In the movie "Regarding Henry," a high-powered lawyer suffers a brain injury and discovers his humanity. Idea for a sequel: A high-powered economist writes his memoir and discovers the humanity of others. Call it "Regarding Alan."
Former Federal Reserve Chairman Alan Greenspan was the ultimate datahound. He made his bones constructing the most rational and information-rich economic models. The acolyte of Ayn Rand believed market capitalism was ordained to triumph in the 20th century because it spoke to human strivings in a way that collectivism couldn't. But when Newsweek editor Jon Meacham and I interviewed Greenspan last week and asked what he learned from writing his new memoir, "The Age of Turbulence" (see an excerpt here and an interview), he said that the experience made him appreciate that human nature is far more complex than what he learned about it from Adam Smith and The Fountainhead.
Greenspan seems to argue that since the case for capitalism is so overwhelmingly rational, the opposition to it must surely stem from very deep-seated, immutable characteristics. "And that carries me to the general conclusion that if you're going to model an economy, you have to do far better in understanding how the unit of the economy functions—i.e., the human being."
As he compiled the book, Greenspan lifted his eyes from spreadsheets and data sets long enough to notice certain universals in human behavior—beyond profit-seeking. "When you get to be my age you see teenagers who replicate each other generation after generation, and it's all crazy and idealistic in the same ways," he said. Greenspan also recalled his discovery that people in all sorts of isolated societies smile, and that when Lewis and Clark encountered the Indians of the Northwestern United States, they found certain commonalities: "These were societies that truly grew up without contact with the rest of the world."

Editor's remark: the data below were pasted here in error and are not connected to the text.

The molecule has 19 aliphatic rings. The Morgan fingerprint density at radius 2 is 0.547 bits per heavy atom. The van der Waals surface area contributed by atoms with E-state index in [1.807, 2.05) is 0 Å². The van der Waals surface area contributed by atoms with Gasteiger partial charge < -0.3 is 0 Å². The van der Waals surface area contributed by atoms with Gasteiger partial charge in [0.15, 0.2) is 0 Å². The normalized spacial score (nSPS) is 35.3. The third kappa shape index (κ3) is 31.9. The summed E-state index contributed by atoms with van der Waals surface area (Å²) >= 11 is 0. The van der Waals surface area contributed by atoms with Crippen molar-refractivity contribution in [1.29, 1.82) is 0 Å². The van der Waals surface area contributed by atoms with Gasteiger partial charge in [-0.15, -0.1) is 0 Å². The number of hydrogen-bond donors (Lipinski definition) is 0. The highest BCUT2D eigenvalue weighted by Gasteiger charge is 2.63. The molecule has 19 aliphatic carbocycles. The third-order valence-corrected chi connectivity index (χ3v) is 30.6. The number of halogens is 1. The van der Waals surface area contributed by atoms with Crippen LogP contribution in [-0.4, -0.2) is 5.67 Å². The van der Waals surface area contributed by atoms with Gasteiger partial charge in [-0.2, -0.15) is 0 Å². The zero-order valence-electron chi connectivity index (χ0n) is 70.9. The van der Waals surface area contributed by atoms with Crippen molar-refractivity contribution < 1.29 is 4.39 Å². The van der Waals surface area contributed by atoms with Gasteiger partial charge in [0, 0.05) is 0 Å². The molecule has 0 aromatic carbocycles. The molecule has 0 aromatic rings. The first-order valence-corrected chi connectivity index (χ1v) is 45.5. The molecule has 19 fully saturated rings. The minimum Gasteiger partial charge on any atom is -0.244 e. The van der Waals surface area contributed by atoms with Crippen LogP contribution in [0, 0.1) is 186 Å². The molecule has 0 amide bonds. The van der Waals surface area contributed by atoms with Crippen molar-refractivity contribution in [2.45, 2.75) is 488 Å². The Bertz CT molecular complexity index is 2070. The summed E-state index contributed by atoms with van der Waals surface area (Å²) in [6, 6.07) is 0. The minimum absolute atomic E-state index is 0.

Greenspan also turned to psychology and anthropology for explanations of economic irrationality. The erratic behavior of investors during and after bubbles—excessively exuberant on the upside, unwarrantedly pessimistic and fearful on the downside—continuously confounds economists. In his memoir, Greenspan mounts a spirited defense against critics who charge that he too cavalierly let bubbles inflate on his watch. His response: bubbles, while "extraordinary human behavior, which is not what we could consider ideal," must be innate. They seem to break out everywhere—again and again. "There's a long history of forgetting bubbles," he writes. "But once that memory is gone, there appears to be an aspect of human nature to get cumulative exuberance." When the bubble inevitably breaks, as reality fails to meet expectations, "the result is a dramatic 180-degree switch from exuberance to fear."
So what should we learn from bubbles, aside from the fact that they can be great for the economy? The phenomenon, he said, "is ever increasingly suggestive that these market economies are run by consumers, mainly by the innate characteristics of human nature."
Looking to human nature also helped Greenspan solve a perplexing economic mystery. Over the last 150 years, it seems that the maximum productivity growth the economy could achieve over a long period of time was 3 percent annually—despite a series of productivity-enhancing innovations, from the steam engine to the Internet. His conclusion? "What ultimately looks to be the case is that's the pace at which human beings operate," he said. People simply can't process new ideas more quickly. "The answer is that the human race, no matter how one defines it, is not smart enough to do better."
The ultimate rationalist seems to have concluded that fear, resistance to change, exuberance and human limitations play a bigger role than expected in economic development. And he recognized that economists have proven so human—i.e., fallible—in their forecasting because the force actually driving the economy is humans who are prone to act on emotion rather than reason. The inability to account for exuberance and fear—"huge unknown variables"—is one reason why economists do poorly forecasting recessions and other economic reversals. "I've been forecasting for 50 years and I have not seen any improvement in our capability of forecasting," he said.